With regard to the remaining part of the chapter, we content ourselves with a mere statement of the contents. The Congregation of the Lord shall, at that time, not only be lovely and refreshing, ver. 6 (7), (this is the constant signification of the [Pg 521] image of the dew, compare Ps. cx. 3, cxxxiii. 3, lxxii. 6; the relative pronoun [Hebrew: awr] must be referred to the grass, mentioned immediately before; that which the dew descending from heaven is to the grass, Israel will, in his heavenly mission, be to the heathen world), but at the same time fearful and irresistible, vers. 7, 8 (8, 9); the latter of these qualities shall show itself not only as a curse in the case of obstinate despisers, but also as a blessing in the case of those who are estranged from the kingdom of God, through ignorance only. Resuming then the last words of ver. 8 (9), "All thine enemies shall be cut off," the prophet declares that before this word shall be fulfilled, the destructive activity of the Lord will be manifested in Israel itself. He will cut off by His judgments, and by the catastrophes described in iv. 9-14, everything in which, in the present, they placed a carnal confidence, everything by which they became externally strong and powerful (Caspari: "A cutting off, in the first instance, of all wherewith elsewhere enemies are commonly cut off"), and so likewise all idolatry, to which the Chaldean catastrophe already put a violent end. It is only of such a termination by force, and not of a purely inward effect of the "gentle power of the Spirit then poured out upon them," that the words here, as well as in reference to the horses, etc., permit us to think. The two kinds of objects of false confidence are then, in conclusion, in ver. 13 (14) once more summed up,—when the cities, just as in ver. 10 (11), come into view as fortresses only. If thus the path be cleared and prepared for the Lord, He will, on behalf of His people, execute vengeance upon the heathen world.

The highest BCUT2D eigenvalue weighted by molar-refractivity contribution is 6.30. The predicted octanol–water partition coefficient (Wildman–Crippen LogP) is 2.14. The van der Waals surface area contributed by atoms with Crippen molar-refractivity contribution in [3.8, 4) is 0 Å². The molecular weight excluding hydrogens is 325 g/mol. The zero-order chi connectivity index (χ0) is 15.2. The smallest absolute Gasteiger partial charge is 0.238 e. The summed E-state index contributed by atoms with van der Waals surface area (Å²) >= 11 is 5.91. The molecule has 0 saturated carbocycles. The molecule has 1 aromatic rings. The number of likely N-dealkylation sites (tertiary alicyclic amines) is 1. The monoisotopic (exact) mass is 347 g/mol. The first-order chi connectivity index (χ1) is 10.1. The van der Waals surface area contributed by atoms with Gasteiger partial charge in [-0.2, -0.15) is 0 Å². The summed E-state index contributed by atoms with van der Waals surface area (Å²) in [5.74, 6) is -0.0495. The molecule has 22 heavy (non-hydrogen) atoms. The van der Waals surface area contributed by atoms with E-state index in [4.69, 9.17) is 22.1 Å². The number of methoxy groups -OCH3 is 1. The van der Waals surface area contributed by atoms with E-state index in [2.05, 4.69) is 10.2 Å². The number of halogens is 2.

Footnote 1: After the example of Hofmann, Caspari gives this exposition: "And the remnant of His brethren, viz., the inhabitants of Judah, shall return from the captivity to Canaan, along with the sons of Israel, i.e., the ten tribes." But the return from the captivity never appears in the prophets, as a work of the Messiah. It has here taken place long before His appearing: chap. iv. 10, iv. 11-14 supposes it to have taken place, and Zion to be in existence. The "brethren of the Messiah" can neither be the inhabitants of Judah especially, nor the sons of Israel, the ten tribes, unless the antithesis to Judah be distinctly expressed. It is absurd to suppose that the ten tribes should appear as those chiefly who are to be redeemed. [Hebrew: wvb], which means "to return," cannot be used simply of a return to the country, while [Hebrew: wvb] with [Hebrew: el] can, according to the usus loquendi, be understood only in the sense of "to return to," etc., etc.